Education News Roundup: May 15, 2017

Today’s Top Picks:

U.S. Secretary of Education Betsy DeVos

AP looks anew at vouchers in Utah with the ascendancy of Secretary DeVos, a voucher proponent.
http://gousoe.uen.org/9Xp (AP)

AP also has a national package on vouchers and school choice generally.
http://gousoe.uen.org/9XR (AP) main story
http://gousoe.uen.org/9XS (AP) Secretary DeVos’ political involvement in school choice
http://gousoe.uen.org/9XT (AP) school choice financial backers generally

Congratulations to new Murray Supt. Jennifer Covington.
http://gousoe.uen.org/9Xq (SLT)
and http://gousoe.uen.org/9Xw (DN)
and http://gousoe.uen.org/9XV (DN via KSL)
or http://gousoe.uen.org/9Xr (Murray School District)

KSL looks at Utah’s teacher shortage.
http://gousoe.uen.org/9Yk (KSL)

New York Times looks at the Google-ization of American education.
http://gousoe.uen.org/9Y0 (NYT)

For parents is the equation really Math < Reading?
http://gousoe.uen.org/9Yd (Ed Week)
or a copy of the report
http://gousoe.uen.org/9Ye (Overdeck Foundation)

If gym class burps can be ruled on by the 10th Circuit Court of Appeals and discussed by the U.S. Supreme Court, they can be included in the news roundup.
http://gousoe.uen.org/9Xk (AP)
and http://gousoe.uen.org/9Xl (Reuters)
and http://gousoe.uen.org/9Yf (Ed Week)
or a copy of the 10th Circuit Court ruling
http://gousoe.uen.org/9Yg (10th Circuit Court)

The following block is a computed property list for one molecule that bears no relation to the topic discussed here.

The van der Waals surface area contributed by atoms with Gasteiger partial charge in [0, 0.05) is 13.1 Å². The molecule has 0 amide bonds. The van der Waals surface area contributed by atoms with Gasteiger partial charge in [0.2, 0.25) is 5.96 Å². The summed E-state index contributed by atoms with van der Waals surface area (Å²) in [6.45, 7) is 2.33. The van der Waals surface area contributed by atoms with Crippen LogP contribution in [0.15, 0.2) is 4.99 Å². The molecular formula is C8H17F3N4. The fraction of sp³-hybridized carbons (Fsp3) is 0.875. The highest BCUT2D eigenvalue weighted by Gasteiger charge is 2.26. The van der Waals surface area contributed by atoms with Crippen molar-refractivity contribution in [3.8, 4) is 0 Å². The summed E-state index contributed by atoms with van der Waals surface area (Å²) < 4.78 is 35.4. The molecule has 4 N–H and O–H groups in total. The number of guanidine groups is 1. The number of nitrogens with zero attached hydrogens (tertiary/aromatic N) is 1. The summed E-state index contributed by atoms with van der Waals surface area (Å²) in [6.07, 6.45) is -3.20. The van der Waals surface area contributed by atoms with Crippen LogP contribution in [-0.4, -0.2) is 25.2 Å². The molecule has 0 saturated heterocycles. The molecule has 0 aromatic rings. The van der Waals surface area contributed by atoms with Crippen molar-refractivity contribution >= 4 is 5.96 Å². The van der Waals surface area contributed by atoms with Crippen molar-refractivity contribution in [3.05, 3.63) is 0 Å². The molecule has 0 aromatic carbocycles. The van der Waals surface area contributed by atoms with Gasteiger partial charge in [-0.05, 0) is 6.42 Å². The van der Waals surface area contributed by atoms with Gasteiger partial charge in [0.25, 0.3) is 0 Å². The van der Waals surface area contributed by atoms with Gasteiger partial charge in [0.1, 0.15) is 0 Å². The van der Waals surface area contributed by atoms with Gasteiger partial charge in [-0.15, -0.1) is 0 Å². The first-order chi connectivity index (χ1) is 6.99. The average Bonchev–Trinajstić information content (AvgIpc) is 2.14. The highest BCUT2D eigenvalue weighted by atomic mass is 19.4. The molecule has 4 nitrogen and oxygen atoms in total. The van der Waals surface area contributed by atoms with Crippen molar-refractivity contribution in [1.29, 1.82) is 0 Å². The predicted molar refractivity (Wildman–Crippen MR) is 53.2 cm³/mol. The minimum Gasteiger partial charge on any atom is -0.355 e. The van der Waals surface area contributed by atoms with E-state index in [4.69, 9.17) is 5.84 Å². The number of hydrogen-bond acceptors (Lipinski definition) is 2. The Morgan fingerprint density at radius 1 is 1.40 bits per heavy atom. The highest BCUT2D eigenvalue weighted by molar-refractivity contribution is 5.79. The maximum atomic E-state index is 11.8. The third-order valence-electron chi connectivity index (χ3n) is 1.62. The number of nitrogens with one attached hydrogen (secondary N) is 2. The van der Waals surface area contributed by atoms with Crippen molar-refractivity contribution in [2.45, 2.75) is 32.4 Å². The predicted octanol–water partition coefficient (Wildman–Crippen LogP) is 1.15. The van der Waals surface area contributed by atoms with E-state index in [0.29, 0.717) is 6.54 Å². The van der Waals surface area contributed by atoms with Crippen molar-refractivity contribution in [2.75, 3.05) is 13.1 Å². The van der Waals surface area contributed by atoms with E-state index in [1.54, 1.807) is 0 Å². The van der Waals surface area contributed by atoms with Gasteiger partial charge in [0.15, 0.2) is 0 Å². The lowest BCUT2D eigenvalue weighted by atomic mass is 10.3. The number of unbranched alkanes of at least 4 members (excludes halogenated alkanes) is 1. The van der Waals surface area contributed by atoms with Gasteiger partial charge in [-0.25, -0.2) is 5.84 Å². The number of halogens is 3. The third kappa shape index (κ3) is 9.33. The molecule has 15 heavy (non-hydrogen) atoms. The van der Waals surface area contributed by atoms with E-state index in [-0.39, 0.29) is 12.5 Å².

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TODAY’S HEADLINES
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UTAH

Trump, DeVos embolden Utah school voucher supporters

Murray School District chooses its first female superintendent

Schools scramble to hire teachers amid shortage

American Fork charter school still on warning, changing locations

New Program Builds Bridges Across Disciplines

Huntsman Awards recognize excellence in education

San Juan County hopes significant salary incentive will attract veteran teachers

Utah schools receive official state STEM designation

Utah High School Musical Theater Awards earns straight A’s

2017 Sterling Scholar awards winners, Northeast region

Playground honoring Provo family killed in plane crash opens

So long, South Campus: Emotions mixed as program moves back to Logan High

Utah Education Network (UEN) Recognizes Utah Educators Working With At-Risk Youth
UEN-TV Airs Documentary “The One That Got Away” Examining the Life of an At-Risk-Youth

Names, mascots and color options released in survey for new Farmington high school

North-side school parents learn about upcoming CCSD reconfiguration

New boundaries set for Pine View, Desert Hills, Crimson high schools

Coming out of retirement: Principal agrees to one more year at Edith Bowen

Learning technology in Utah is good business

Ridgeline band director released, relocated to teaching position at South Cache

Former basketball coach accused of threatening school takes plea deal

HOPE Squads help prevent suicide in Utah high schools

Physics students from Utah, Nevada, Wyoming, Idaho test Lagoon’s Physics Day